Are those 3d printed gearboxes on your drive?
Looks like a ground gear intake
Connecting links for #350 chain?
I think you mean swank.
Hmmm… new lightweight turret side plates because you added a ground gear intake and need weight?
Judging by the build pattern and the color, I’m gonna guess those were made on a Stratasys machine… That’s definitely their Ivory ABS.
I see printed gearboxes, and these look like bearing holders.
You’re going to break them at the interior corner of that L portion though, due to the interlayer adhesion. Printing these on their sides would strengthen the bearing holes AND the bracket portion.
At the cost of more soluble support material, these were printed in such a way that the layers weren’t parallel or perpendicular to any specific face of the part. Below is how the part was oriented in the slicer before it was printed:
This should leverage the strength of the filament to support the part however it may be loaded in this specific application.
In any case, spares will be packed with the robot for our offseason event(s)
Huh, that’s interesting. I’d spent the last 10 minutes poring over the image trying to figure out what orientation it was printed in. That explains why I couldn’t figure it out.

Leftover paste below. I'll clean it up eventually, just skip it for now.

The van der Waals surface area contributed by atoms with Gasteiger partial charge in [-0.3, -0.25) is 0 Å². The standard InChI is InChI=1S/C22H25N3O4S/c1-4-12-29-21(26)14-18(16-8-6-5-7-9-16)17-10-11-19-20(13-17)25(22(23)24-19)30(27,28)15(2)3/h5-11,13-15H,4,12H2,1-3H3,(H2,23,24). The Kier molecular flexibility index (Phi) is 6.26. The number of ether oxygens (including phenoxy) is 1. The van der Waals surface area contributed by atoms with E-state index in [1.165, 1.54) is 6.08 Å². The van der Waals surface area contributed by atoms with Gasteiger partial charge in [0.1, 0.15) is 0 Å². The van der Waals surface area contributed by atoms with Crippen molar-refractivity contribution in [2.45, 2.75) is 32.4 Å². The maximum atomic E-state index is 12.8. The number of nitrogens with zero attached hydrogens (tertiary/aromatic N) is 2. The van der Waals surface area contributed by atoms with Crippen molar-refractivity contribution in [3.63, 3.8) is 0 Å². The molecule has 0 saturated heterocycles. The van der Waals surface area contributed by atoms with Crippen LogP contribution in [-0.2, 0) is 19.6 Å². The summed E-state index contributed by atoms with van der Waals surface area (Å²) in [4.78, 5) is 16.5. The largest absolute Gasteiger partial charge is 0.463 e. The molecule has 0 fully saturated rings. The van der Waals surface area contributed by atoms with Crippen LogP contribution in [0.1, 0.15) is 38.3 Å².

I’ve used non-orthogonal orientations before with good results, but are you doing anything to improve the fit for the bearing? I probably would have printed this piece with the axes of the bearing holes perpendicular to the build plate so that the inside of the bearing holes were as smooth and accurate as possible. But I imagine a quick run of the reamer or some loctite would solve any potential issues.
Surprisingly enough, the bearing holes came out reasonably smooth and circular, just a slight burr where the print head picked up and moved to another part of the layer. Our uPrintSE does some high quality prints at any orientation thanks to the soluble support material.
For other parts, we typically print with the axis of the bearing bores perpendicular to the build platform, but for this specific part, that was not the most ideal option for strength concerns.
I’m not surprised the bearing holes were nice and smooth. As long as the nozzle is within ~300in^3 of calibration, it should be extremely close to spec. You’ll start to get some layer lift and weird cooling if you shock-cool the part, but a heated part bath usually stops that from occurring.
Can you tell I work in Additive MFG?